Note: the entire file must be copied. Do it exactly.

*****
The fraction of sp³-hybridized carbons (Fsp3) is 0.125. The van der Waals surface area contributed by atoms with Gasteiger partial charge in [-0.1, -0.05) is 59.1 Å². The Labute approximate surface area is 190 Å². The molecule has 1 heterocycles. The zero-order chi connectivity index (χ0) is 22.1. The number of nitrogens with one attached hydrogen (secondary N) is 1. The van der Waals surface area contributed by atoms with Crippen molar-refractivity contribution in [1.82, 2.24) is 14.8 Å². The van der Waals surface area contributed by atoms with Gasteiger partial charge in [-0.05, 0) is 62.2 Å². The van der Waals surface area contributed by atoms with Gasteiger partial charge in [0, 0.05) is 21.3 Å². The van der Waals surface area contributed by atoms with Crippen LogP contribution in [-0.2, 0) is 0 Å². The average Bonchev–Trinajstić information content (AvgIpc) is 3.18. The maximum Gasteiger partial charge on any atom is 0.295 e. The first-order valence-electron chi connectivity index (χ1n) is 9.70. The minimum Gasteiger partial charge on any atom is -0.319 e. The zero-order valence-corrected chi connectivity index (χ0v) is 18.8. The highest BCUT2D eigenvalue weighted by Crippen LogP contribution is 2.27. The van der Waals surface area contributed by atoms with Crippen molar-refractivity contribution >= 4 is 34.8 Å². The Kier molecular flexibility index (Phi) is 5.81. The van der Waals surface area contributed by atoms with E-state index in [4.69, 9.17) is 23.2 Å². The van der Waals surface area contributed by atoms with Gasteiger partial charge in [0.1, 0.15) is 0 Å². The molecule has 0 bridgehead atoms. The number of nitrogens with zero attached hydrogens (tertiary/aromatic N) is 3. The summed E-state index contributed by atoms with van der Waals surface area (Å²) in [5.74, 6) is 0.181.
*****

The fraction of sp³-hybridized carbons (Fsp3) is 0.125. The van der Waals surface area contributed by atoms with Gasteiger partial charge in [-0.1, -0.05) is 59.1 Å². The Labute approximate surface area is 190 Å². The molecule has 1 heterocycles. The zero-order chi connectivity index (χ0) is 22.1. The number of nitrogens with one attached hydrogen (secondary N) is 1. The van der Waals surface area contributed by atoms with Crippen molar-refractivity contribution in [1.82, 2.24) is 14.8 Å². The van der Waals surface area contributed by atoms with Gasteiger partial charge in [-0.05, 0) is 62.2 Å². The van der Waals surface area contributed by atoms with Gasteiger partial charge in [0, 0.05) is 21.3 Å². The van der Waals surface area contributed by atoms with Crippen LogP contribution in [-0.2, 0) is 0 Å². The average Bonchev–Trinajstić information content (AvgIpc) is 3.18. The maximum Gasteiger partial charge on any atom is 0.295 e. The first-order valence-electron chi connectivity index (χ1n) is 9.70. The minimum Gasteiger partial charge on any atom is -0.319 e. The zero-order valence-corrected chi connectivity index (χ0v) is 18.8. The highest BCUT2D eigenvalue weighted by Crippen LogP contribution is 2.27. The van der Waals surface area contributed by atoms with Crippen molar-refractivity contribution >= 4 is 34.8 Å². The Kier molecular flexibility index (Phi) is 5.81. The van der Waals surface area contributed by atoms with E-state index in [4.69, 9.17) is 23.2 Å². The van der Waals surface area contributed by atoms with Gasteiger partial charge in [0.1, 0.15) is 0 Å². The molecule has 0 bridgehead atoms. The number of nitrogens with zero attached hydrogens (tertiary/aromatic N) is 3. The summed E-state index contributed by atoms with van der Waals surface area (Å²) in [5.74, 6) is 0.181.